4. Andrea Anastasiou

    There’s such a wide variety of Chinese food! Never been to China, but these photos are tempting me…I’m always led by my stomach when it comes to these things ;-)

  5. Jessica C. (A Wanderlust For Life)

    Great! Now I’m hungry for Chinese food again. Thanks Agness ;)

    But really, these look amazing and I can’t wait to get over there and try these amazing foods!

  6. You’re right when you say that one has to be adventurous with the food in China and that most of it looks disgusting. I really want to send my sis to one of these places and order her grilled snake meat! ;-) Haha! :D

  7. That post made me hungry!

    I really would be curious about their snails after eating and loving the french version. Don’t know how I’d feel about the chickens though… I feel odd eating anything that’s obviously meat (ie. face is still attached). I’m sure I’d overcome it though if it was yummy!

  8. Miriam of Adventurous Miriam

    Oh Agness, I SO wish that I’d known you when I was in China! I had no idea about all the great food there apart from snake and Peking duck which was my favorite. When I go back, I’ll try everything on this list.

  9. Constance - Foreign Sanctuary

    I love baozi and baked sweet potatoes and nearly everything you have mentioned but they can keep the stinky tofu and chicken feet and grilled chicks! :)

  10. Jess @UsedYorkCity

    Wow, snake meat!!! It certainly mixes things up from General Tso’s chicken, eh?;-) Would it be hard for a vegetarian to eat in China?

    1. Agness Walewinder

      No, it wouldn’t at all. I was not a big fan of meat when I firstly visited China and I was able to find an enormous variety of vegetarian dishes so that’s never a problem.

  11. I couldn’t get enough of the veggie dumplings when I was in Hong Kong, would give the grilled chicks a miss though!

  12. Those dumplings look great! The chicks though…I feel too sorry for them in order to eat them. For a long time I was worried about eating street food but with your posts and helpful tips I’m becoming a little more brave. Except for those chicks…I’ll stay away from them, haha.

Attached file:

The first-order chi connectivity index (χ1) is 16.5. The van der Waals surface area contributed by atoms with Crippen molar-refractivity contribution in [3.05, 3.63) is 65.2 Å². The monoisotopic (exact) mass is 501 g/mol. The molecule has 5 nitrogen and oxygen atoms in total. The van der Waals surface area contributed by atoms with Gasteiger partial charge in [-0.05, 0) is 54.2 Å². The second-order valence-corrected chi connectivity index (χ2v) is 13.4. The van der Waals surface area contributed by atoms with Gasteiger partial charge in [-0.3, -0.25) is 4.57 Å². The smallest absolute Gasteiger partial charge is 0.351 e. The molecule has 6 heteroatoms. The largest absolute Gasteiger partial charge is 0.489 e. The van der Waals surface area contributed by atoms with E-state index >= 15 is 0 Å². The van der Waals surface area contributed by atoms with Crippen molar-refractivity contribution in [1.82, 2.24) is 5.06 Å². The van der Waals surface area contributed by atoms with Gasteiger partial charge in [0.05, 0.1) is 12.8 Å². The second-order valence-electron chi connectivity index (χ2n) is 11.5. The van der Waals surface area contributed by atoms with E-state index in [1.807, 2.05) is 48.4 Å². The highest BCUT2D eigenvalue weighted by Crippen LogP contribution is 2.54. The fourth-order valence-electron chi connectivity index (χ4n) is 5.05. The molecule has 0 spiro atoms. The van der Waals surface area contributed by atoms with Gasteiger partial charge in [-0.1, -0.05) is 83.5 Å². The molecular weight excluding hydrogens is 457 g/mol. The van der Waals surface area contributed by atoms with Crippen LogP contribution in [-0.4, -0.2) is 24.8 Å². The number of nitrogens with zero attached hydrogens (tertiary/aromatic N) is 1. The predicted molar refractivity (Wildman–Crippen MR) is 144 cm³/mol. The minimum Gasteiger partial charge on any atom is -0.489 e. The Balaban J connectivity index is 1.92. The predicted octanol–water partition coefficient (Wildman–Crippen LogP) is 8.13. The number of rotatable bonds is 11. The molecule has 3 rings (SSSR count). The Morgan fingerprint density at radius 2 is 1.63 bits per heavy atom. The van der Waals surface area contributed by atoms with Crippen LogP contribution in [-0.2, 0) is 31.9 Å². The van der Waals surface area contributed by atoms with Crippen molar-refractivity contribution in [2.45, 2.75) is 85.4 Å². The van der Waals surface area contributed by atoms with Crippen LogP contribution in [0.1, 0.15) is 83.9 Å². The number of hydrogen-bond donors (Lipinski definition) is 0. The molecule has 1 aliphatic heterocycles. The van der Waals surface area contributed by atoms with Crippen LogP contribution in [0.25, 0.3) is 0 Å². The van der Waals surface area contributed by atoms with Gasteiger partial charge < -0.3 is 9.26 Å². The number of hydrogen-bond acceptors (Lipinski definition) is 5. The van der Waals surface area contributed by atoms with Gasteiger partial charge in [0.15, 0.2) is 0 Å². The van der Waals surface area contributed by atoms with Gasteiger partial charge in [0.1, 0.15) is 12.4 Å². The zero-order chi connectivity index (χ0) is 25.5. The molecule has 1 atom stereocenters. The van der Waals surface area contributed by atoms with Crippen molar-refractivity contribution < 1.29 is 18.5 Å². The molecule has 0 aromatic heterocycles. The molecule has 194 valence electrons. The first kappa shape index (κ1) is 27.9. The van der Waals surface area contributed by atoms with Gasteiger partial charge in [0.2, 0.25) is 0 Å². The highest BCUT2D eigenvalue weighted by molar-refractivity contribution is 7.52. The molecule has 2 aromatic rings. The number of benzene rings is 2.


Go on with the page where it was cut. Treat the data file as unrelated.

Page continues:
13. CL (RealGunners)

    You tiao with soy milk? I’ve never had it like that before! Here we do you tiao with rice congee, or just dunk it in black coffee. You tiao in black coffee is one of the best things in life! :D

  14. Ah the joys of eating food in China :-) I remember my first ever trip to China and as a special guest I was taken to an expensive banquet meal. We ate loads that night and most of it I still don’t know what it was. My hosts refused to tell since they said if I knew what it was then I wouldn’t touch it. Probably true since some of it tasted vile whilst others were okay.

    I’ve never been brave enough to try chicken feet yet. Although wondering along the street food displays always leaves me curious when I don’t know what it is.

  15. Vanessa @ The Travelling Colognian

    OMG, you are really watering my mouth, Agness. Now I miss the fantastic food I got to taste in China even more. When I travelled along the Silk Road I especially loved the grilled vegetables spread with a spicy marinade which I got at the night market in Turpan or the vegetables on sticks boiled in a huge pot at the night market in Kashgar and everyone could just take out what he or she would like to eat. And it was terribly cheap, just 1 Yuan per stick. I also miss all the other food and dishes I could try all over China sooo much, definitely need to go back in the near future.

  16. A very impressive selection of foods. As for me, I like the Indian adaptation of the Chinese dishes – gobi manchurian, for example (fried cauliflower).

  17. Shikha (whywasteannualleave)

    Not surprised you miss these Agness – some of them look delicious like the Baozi and sweet potato – others are less tempting to me but interesting to see what the traditioanal street foods are!

  18. Agness – I have not been to China! Fortunately I have a dumpling obsession and eat them wherever I find them (most recently in Japan). The Jiaozi look amazing – and those snails – yum. I’d give snake meat a go, I’m sure I’d like that. No bile or blood or beating hearts for me though!